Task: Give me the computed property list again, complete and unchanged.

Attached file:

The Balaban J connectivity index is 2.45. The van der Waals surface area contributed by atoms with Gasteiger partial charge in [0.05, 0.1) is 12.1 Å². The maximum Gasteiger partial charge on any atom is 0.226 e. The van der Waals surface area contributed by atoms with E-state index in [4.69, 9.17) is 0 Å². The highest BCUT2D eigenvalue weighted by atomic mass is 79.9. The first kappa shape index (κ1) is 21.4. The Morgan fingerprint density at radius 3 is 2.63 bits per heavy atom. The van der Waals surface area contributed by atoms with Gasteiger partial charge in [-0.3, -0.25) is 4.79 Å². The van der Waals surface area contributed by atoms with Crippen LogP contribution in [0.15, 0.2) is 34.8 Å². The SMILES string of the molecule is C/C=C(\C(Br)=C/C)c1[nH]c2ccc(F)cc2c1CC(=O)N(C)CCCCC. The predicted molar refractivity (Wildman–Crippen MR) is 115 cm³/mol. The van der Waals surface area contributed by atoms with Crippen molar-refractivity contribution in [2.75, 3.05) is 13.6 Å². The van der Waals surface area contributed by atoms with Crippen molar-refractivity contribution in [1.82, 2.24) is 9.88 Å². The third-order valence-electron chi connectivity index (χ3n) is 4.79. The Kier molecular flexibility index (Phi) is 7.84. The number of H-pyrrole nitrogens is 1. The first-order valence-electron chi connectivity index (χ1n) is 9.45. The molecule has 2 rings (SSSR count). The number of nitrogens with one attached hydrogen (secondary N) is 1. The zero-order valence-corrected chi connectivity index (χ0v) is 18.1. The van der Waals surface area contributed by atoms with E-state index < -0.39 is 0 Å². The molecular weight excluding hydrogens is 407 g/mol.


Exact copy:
The Balaban J connectivity index is 2.45. The van der Waals surface area contributed by atoms with Gasteiger partial charge in [0.05, 0.1) is 12.1 Å². The maximum Gasteiger partial charge on any atom is 0.226 e. The van der Waals surface area contributed by atoms with E-state index in [4.69, 9.17) is 0 Å². The highest BCUT2D eigenvalue weighted by atomic mass is 79.9. The first kappa shape index (κ1) is 21.4. The Morgan fingerprint density at radius 3 is 2.63 bits per heavy atom. The van der Waals surface area contributed by atoms with Gasteiger partial charge in [-0.3, -0.25) is 4.79 Å². The van der Waals surface area contributed by atoms with Crippen LogP contribution in [0.15, 0.2) is 34.8 Å². The SMILES string of the molecule is C/C=C(\C(Br)=C/C)c1[nH]c2ccc(F)cc2c1CC(=O)N(C)CCCCC. The predicted molar refractivity (Wildman–Crippen MR) is 115 cm³/mol. The van der Waals surface area contributed by atoms with Crippen molar-refractivity contribution in [2.75, 3.05) is 13.6 Å². The van der Waals surface area contributed by atoms with Crippen molar-refractivity contribution in [1.82, 2.24) is 9.88 Å². The third-order valence-electron chi connectivity index (χ3n) is 4.79. The Kier molecular flexibility index (Phi) is 7.84. The number of H-pyrrole nitrogens is 1. The first-order valence-electron chi connectivity index (χ1n) is 9.45. The molecule has 2 rings (SSSR count). The number of nitrogens with one attached hydrogen (secondary N) is 1. The zero-order valence-corrected chi connectivity index (χ0v) is 18.1. The van der Waals surface area contributed by atoms with E-state index < -0.39 is 0 Å². The molecular weight excluding hydrogens is 407 g/mol.